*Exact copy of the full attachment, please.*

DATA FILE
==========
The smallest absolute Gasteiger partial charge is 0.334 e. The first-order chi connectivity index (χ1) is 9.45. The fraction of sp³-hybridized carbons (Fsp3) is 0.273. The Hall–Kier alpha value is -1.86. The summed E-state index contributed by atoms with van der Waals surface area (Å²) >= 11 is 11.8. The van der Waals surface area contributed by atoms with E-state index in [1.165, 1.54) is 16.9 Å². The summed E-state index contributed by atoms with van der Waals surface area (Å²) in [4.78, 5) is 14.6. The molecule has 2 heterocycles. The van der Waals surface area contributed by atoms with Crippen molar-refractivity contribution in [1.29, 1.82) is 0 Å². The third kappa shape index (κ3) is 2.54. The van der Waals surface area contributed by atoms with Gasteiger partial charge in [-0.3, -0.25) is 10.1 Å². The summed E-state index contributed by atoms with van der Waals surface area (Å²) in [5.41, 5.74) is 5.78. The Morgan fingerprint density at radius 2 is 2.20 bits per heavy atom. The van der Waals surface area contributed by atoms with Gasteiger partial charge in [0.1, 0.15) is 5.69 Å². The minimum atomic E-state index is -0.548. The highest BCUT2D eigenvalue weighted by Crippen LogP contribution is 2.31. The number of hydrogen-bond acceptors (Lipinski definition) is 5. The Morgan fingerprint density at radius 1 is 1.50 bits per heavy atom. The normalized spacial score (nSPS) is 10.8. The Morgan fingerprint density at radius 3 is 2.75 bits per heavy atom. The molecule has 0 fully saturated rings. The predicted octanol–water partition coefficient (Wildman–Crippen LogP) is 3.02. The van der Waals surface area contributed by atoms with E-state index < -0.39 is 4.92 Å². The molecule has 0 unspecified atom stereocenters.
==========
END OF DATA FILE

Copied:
The smallest absolute Gasteiger partial charge is 0.334 e. The first-order chi connectivity index (χ1) is 9.45. The fraction of sp³-hybridized carbons (Fsp3) is 0.273. The Hall–Kier alpha value is -1.86. The summed E-state index contributed by atoms with van der Waals surface area (Å²) >= 11 is 11.8. The van der Waals surface area contributed by atoms with E-state index in [1.165, 1.54) is 16.9 Å². The summed E-state index contributed by atoms with van der Waals surface area (Å²) in [4.78, 5) is 14.6. The molecule has 2 heterocycles. The van der Waals surface area contributed by atoms with Crippen molar-refractivity contribution in [1.29, 1.82) is 0 Å². The third kappa shape index (κ3) is 2.54. The van der Waals surface area contributed by atoms with Gasteiger partial charge in [-0.3, -0.25) is 10.1 Å². The summed E-state index contributed by atoms with van der Waals surface area (Å²) in [5.41, 5.74) is 5.78. The Morgan fingerprint density at radius 2 is 2.20 bits per heavy atom. The van der Waals surface area contributed by atoms with Gasteiger partial charge in [0.1, 0.15) is 5.69 Å². The minimum atomic E-state index is -0.548. The highest BCUT2D eigenvalue weighted by Crippen LogP contribution is 2.31. The number of hydrogen-bond acceptors (Lipinski definition) is 5. The Morgan fingerprint density at radius 1 is 1.50 bits per heavy atom. The normalized spacial score (nSPS) is 10.8. The Morgan fingerprint density at radius 3 is 2.75 bits per heavy atom. The molecule has 0 fully saturated rings. The predicted octanol–water partition coefficient (Wildman–Crippen LogP) is 3.02. The van der Waals surface area contributed by atoms with E-state index < -0.39 is 4.92 Å². The molecule has 0 unspecified atom stereocenters.